The solution is neutralized with 0.05M citric acid to pH 7-8. The swab is then expressed by squeezing the tube and the swab is then discarded.
0.1 mL of neutralized sample is applied to the assay device which consists of a sample receiving pad in fluid contact with a sample receiving zone of a matrix comprising a sample receiving zone, a capture zone and a absorbent pad as shown in FIGS. 1 and 2. Preparation of the sample receiving pads and capture zones are prepared by methods similar to those disclosed in U.S. Pat. No. 5,424,193, incorporated herein by reference.
(a) a sample receiving pad is made of mylar backed acrylic weave (New Merge, DuPont, Wilmington, Del.), treated with methylated BSA in 50 mM Tris-HCl, pH 8.0.
(b) a second inverted New Merge pad similarly treated with methylated BSA in Tris-HCl, pH 8.0 bridges the sample receiving pad from (a) and the nitrocellulose membrane containing the capture zone described in (c).
(c) a strip of supported or unsupported nitrocellulose (Schleicher and Schuell) with a dried line of DEAE purified rabbit anti-Candida antibody (Centers for Disease Control, Atlanta, Ga.) applied as follows: DEAE-purified rabbit anti-Candida, 1-2 mg/ml, was loaded into a pen and spotted on a line on nitrocellulose (8-15 micron pore size, Schleicher and Schuell) using a SE 780 X-Y plotter (Asea Brown Boveri) with a pen speed of 0.5 sec/cm. After air drying for 10 min., the spotted nitrocellulose was dipped into 10 mg/ml methylated BSA in 50 mM Tris-HCl, pH 8.0 and incubated submerged for 15 min. to block the remainder of the nitrocellulose. Next, it was blotted dry between two pieces of blotter absorbent (ED 939, Ahlstrom) for 5 min., then dried at 45° C. for 10 min. in a forced air oven. Optionally, the dried nitrocellulose was backed with a mylar sheet coated with double-stick adhesive tape (444,3M). It was stored in a dry room at 13% relative humidity.
(d) an absorbent cellulose wicking pad (Ahlstrom) is attached to the downstream end of the nitrocellulose membrane at the distal end from the sample receiving pad.
The sample was applied to the first New Merge pad (a) and allowed to wick onto and through the nitrocellulose membrane.
Signal was observed at the capture antibody zone as a purple colored line, usually appearing within 1-3 minutes, depending on the Candida concentration. Analytical sensitivity of 5000 cells/assay was achieved.
When swabs spotted with a phosphate buffered saline without Candida cells were used as a procedural control no purple line was observed at the antibody capture zone after 20 minutes.
2. Identification of Candida cells using Rhodamine 6G
The procedure of Example 2 was followed except that Rhodamine 6G was used in place of Basic Blue 3. A light red signal line was formed at the antibody capture zone. No signal was produced with the PBS control swab.
3. Identification of Streptococcus A cells using Basic Blue 3
Basic Blue 3 dye solution was prepared as in Example 1. Group A Streptococcus cells were placed in the stain solution for 1 minute. The cells were pelleted by centrifugation, supernatant discarded and the cells resuspended in PBS.
A reaction device was prepared as in Example 1, except that a 8 micron nitrocellulose membrane was used and rabbit anti-Group A Streptococcus was immobilized by drying onto the capture zone.
Positive signal developed on the capture zone as a purple line. A procedural negative control PBS swab did not produce color at the capture zone.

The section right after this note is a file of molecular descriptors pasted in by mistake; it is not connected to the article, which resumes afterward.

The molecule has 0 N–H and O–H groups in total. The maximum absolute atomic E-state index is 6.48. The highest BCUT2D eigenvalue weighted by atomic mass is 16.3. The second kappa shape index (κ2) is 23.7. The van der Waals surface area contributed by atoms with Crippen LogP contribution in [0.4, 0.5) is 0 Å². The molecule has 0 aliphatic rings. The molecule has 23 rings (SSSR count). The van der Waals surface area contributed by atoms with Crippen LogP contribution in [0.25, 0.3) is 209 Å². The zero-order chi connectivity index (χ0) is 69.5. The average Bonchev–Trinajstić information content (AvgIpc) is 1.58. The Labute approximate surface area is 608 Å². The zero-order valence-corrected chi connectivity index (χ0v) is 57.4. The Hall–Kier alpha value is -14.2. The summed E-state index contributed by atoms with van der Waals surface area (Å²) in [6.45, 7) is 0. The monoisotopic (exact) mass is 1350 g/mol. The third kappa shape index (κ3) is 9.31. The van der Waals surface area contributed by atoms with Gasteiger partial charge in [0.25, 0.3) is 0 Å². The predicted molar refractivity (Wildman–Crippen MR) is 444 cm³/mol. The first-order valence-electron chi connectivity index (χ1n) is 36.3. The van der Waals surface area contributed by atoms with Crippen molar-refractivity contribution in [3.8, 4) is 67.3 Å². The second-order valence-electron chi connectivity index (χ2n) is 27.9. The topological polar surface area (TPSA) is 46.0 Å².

4. Specificity of detection for Candida
The same device as described in Example 1 was used. However, separate swabs are loaded with non Candida bacterial species at the following amounts and tested. Gardnerella vaginalis ATCC 14018, Staphylococcus aureus ATCC 25178, Group B Streptococcus type III, CDC 462, Proteus vulgaris ATCC 3315, each at 2.7×106 cells per assay and Trichomonas vaginalis at 2.7×104 cells/assay.
No signal was observed at the capture zone for any of the above species.
The foregoing invention has been described in some detail by way of illustration and example, for purposes of clarity and understanding. It will be obvious to one of skill in the art that changes and modifications may be practiced within the scope of the appended claims. Therefore, it is to be understood that the above description is intended to be illustrative and not restrictive. The scope of the invention should, therefore, be determined not with reference to the above description, but should instead be determined with reference to the following appended claims, along with the full scope of equivalents to which such claims are entitled.
All patents, patent applications and publications cited in this application are hereby incorporated by reference in their entirety for all purposes to the same extent as if each individual patent, patent application or publication were so individually denoted.
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|U.S. Classification||435/34, 435/947, 435/36, 435/924, 546/102, 435/921, 435/923, 435/975, 435/883, 544/347, 435/971, 549/223, 435/4, 435/39, 435/882, 435/885, 435/922, 435/7.1, 435/884, 549/227|
|Cooperative Classification||Y10S435/884, Y10S435/882, Y10S435/883, Y10S435/947, G01N33/569, Y10S435/971, G01N33/56911, Y10S435/923, Y10S435/924, Y10S435/885, Y10S435/921, Y10S435/975, Y10S435/922|
|European Classification||G01N33/569, G01N33/569D|
|May 4, 2001||FPAY||Fee payment|
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|Nov 9, 2005||REMI||Maintenance fee reminder mailed|
|Oct 10, 2008||AS||Assignment|
Owner name: BANK OF AMERICA, N.A., AS AGENT, CALIFORNIA
Free format text: GRANT OF PATENT SECURITY INTEREST;ASSIGNOR:QUIDEL CORPORATION;REEL/FRAME:021658/0855
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Owner name: BANK OF AMERICA, N.A., AS AGENT,CALIFORNIA